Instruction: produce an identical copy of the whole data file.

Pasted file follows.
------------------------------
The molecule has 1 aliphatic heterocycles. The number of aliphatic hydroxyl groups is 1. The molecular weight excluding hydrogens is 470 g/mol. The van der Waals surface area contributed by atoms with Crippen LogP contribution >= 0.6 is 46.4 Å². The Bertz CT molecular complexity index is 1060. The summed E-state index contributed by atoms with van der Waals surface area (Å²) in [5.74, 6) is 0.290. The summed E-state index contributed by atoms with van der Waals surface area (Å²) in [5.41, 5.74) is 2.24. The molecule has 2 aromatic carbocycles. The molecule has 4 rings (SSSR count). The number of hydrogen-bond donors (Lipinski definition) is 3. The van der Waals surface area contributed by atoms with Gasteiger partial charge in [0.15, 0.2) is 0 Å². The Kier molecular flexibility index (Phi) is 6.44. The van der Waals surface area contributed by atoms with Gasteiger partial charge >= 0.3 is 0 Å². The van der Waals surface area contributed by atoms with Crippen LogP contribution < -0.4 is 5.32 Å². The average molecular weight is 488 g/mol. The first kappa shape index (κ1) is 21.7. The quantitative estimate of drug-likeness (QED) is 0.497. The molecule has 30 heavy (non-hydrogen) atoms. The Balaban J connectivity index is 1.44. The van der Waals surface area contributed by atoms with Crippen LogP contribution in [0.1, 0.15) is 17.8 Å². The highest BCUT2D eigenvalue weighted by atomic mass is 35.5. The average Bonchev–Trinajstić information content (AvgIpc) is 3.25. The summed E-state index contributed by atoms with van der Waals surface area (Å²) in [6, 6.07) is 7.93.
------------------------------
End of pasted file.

The molecule has 1 aliphatic heterocycles. The number of aliphatic hydroxyl groups is 1. The molecular weight excluding hydrogens is 470 g/mol. The van der Waals surface area contributed by atoms with Crippen LogP contribution >= 0.6 is 46.4 Å². The Bertz CT molecular complexity index is 1060. The summed E-state index contributed by atoms with van der Waals surface area (Å²) in [5.74, 6) is 0.290. The summed E-state index contributed by atoms with van der Waals surface area (Å²) in [5.41, 5.74) is 2.24. The molecule has 2 aromatic carbocycles. The molecule has 4 rings (SSSR count). The number of hydrogen-bond donors (Lipinski definition) is 3. The van der Waals surface area contributed by atoms with Gasteiger partial charge in [0.15, 0.2) is 0 Å². The Kier molecular flexibility index (Phi) is 6.44. The van der Waals surface area contributed by atoms with Gasteiger partial charge >= 0.3 is 0 Å². The van der Waals surface area contributed by atoms with Crippen LogP contribution < -0.4 is 5.32 Å². The average molecular weight is 488 g/mol. The first kappa shape index (κ1) is 21.7. The quantitative estimate of drug-likeness (QED) is 0.497. The molecule has 30 heavy (non-hydrogen) atoms. The Balaban J connectivity index is 1.44. The van der Waals surface area contributed by atoms with Crippen LogP contribution in [0.1, 0.15) is 17.8 Å². The highest BCUT2D eigenvalue weighted by atomic mass is 35.5. The average Bonchev–Trinajstić information content (AvgIpc) is 3.25. The summed E-state index contributed by atoms with van der Waals surface area (Å²) in [6, 6.07) is 7.93.